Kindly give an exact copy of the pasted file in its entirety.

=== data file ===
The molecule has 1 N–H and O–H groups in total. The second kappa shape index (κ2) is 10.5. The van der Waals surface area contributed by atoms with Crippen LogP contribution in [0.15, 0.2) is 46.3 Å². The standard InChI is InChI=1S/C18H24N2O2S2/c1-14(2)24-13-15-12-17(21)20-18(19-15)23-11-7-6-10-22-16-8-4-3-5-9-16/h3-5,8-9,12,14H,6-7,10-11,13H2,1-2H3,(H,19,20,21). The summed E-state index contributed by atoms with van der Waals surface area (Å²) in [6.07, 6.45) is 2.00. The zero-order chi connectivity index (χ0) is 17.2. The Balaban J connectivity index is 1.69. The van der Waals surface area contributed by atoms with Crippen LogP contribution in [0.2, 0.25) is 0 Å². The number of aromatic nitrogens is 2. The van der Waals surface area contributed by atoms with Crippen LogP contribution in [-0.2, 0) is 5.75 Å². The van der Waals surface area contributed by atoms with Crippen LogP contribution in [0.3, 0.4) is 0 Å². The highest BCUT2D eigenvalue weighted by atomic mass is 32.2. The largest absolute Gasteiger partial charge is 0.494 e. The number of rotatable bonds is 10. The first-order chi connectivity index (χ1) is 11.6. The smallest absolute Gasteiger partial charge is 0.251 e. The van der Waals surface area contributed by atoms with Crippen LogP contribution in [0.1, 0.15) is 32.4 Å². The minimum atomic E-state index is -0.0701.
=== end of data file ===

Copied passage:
The molecule has 1 N–H and O–H groups in total. The second kappa shape index (κ2) is 10.5. The van der Waals surface area contributed by atoms with Crippen LogP contribution in [0.15, 0.2) is 46.3 Å². The standard InChI is InChI=1S/C18H24N2O2S2/c1-14(2)24-13-15-12-17(21)20-18(19-15)23-11-7-6-10-22-16-8-4-3-5-9-16/h3-5,8-9,12,14H,6-7,10-11,13H2,1-2H3,(H,19,20,21). The summed E-state index contributed by atoms with van der Waals surface area (Å²) in [6.07, 6.45) is 2.00. The zero-order chi connectivity index (χ0) is 17.2. The Balaban J connectivity index is 1.69. The van der Waals surface area contributed by atoms with Crippen LogP contribution in [0.2, 0.25) is 0 Å². The number of aromatic nitrogens is 2. The van der Waals surface area contributed by atoms with Crippen LogP contribution in [-0.2, 0) is 5.75 Å². The van der Waals surface area contributed by atoms with Crippen LogP contribution in [0.3, 0.4) is 0 Å². The highest BCUT2D eigenvalue weighted by atomic mass is 32.2. The largest absolute Gasteiger partial charge is 0.494 e. The number of rotatable bonds is 10. The first-order chi connectivity index (χ1) is 11.6. The smallest absolute Gasteiger partial charge is 0.251 e. The van der Waals surface area contributed by atoms with Crippen LogP contribution in [0.1, 0.15) is 32.4 Å². The minimum atomic E-state index is -0.0701.